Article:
Bundoran RNLI was involved in the rescue of a woman who got into difficulty off the Main Beach in Bundoran early yesterday morning (Sunday, October 10).
The volunteer crew were requested to launch their inshore lifeboat by Malin Head Coast Guard shortly after 8am, following a report that a swimmer was missing off the Main Beach. The alarm was raised by a member of the public.
Weather conditions were poor at the time, with fresh winds and rough seas.
The lifeboat, helmed by Richard Gillespie and with three crew members on board, launched immediately and made its way to the scene where on arrival they observed that the casualty had managed to make her way back to shore, but was exhausted from doing so.
Prior to the lifeboat arriving, a member of the public who spotted the casualty in difficulty grabbed a life ring, and went into the water knee deep to meet the casualty and help her.
Two lifeboat crew members went ashore and began to administer casualty care, while Bundoran RNLI’s shore crew and members of the public also assisted.
The Irish Coast helicopter, Rescue 118 from Sligo, was also tasked. When it arrived, the woman was subsequently transferred and airlifted to Sligo University Hospital as a precautionary measure.
Bundoran RNLI volunteer Killian O’Kelly is reminding anyone planning on entering the water at this time of the year to take extra precautions to keep themselves safe.
“This was the second call-out for Bundoran RNLI in just over a week to swimmers who got caught in rip currents, and thankfully in both cases, everyone is safe and well.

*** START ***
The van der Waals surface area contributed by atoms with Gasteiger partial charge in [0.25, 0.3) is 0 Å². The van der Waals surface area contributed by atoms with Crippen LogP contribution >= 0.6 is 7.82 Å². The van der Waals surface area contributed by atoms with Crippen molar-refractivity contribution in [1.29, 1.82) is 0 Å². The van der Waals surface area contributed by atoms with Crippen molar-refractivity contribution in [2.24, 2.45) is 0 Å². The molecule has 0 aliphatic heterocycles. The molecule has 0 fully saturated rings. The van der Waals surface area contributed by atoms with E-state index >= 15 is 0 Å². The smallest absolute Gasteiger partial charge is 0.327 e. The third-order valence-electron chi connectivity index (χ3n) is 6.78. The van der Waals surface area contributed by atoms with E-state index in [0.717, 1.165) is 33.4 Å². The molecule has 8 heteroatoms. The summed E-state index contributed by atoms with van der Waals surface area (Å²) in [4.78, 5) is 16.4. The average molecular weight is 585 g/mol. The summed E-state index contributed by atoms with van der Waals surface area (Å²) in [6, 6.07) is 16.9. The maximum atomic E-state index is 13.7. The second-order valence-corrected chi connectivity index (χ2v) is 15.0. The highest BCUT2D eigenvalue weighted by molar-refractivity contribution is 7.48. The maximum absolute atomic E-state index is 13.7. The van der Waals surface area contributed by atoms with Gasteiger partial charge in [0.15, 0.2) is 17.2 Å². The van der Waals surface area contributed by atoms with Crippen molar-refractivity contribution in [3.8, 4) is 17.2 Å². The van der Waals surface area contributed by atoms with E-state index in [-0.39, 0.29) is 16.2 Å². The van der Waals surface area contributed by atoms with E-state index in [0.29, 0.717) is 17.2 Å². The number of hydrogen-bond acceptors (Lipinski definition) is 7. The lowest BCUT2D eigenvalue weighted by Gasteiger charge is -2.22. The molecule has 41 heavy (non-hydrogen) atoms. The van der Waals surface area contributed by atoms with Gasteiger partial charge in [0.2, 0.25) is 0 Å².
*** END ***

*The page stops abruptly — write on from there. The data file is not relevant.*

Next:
“However, we want to remind anyone planning a trip to a beach or entering the water, that weather conditions have changed now that summer is over.
"There is more sea swell and more wind, so the risks as a result can increase. Seasonal lifeguards that would have been patrolling the beach during the summer are not there during the autumn and winter months, so it is important to be extra cautious.
“If you are going swimming, check the weather forecast and tide times in advance, and try not to go alone. Always consider using a tow float and wear a bright-coloured cap to increase your visibility."
Killian is advising swimmers to avoid areas where they see breaking waves unless they have the experience or knowledge of the beach they are on.
"Rip currents can be difficult to spot and are notoriously dangerous. Even the most experienced beachgoers and swimmers can be caught out by rips, and our advice if you do get caught in a rip, is don’t try to swim against it, or you will get exhausted.
“If you can stand, wade and don’t swim. If you can, swim parallel to the shore until free of the rip, and then head for shore.
“Always raise your hand and shout for help. If you see someone who you think might be in trouble, don't delay – dial 999 or 112 and ask for the Coast Guard," he said.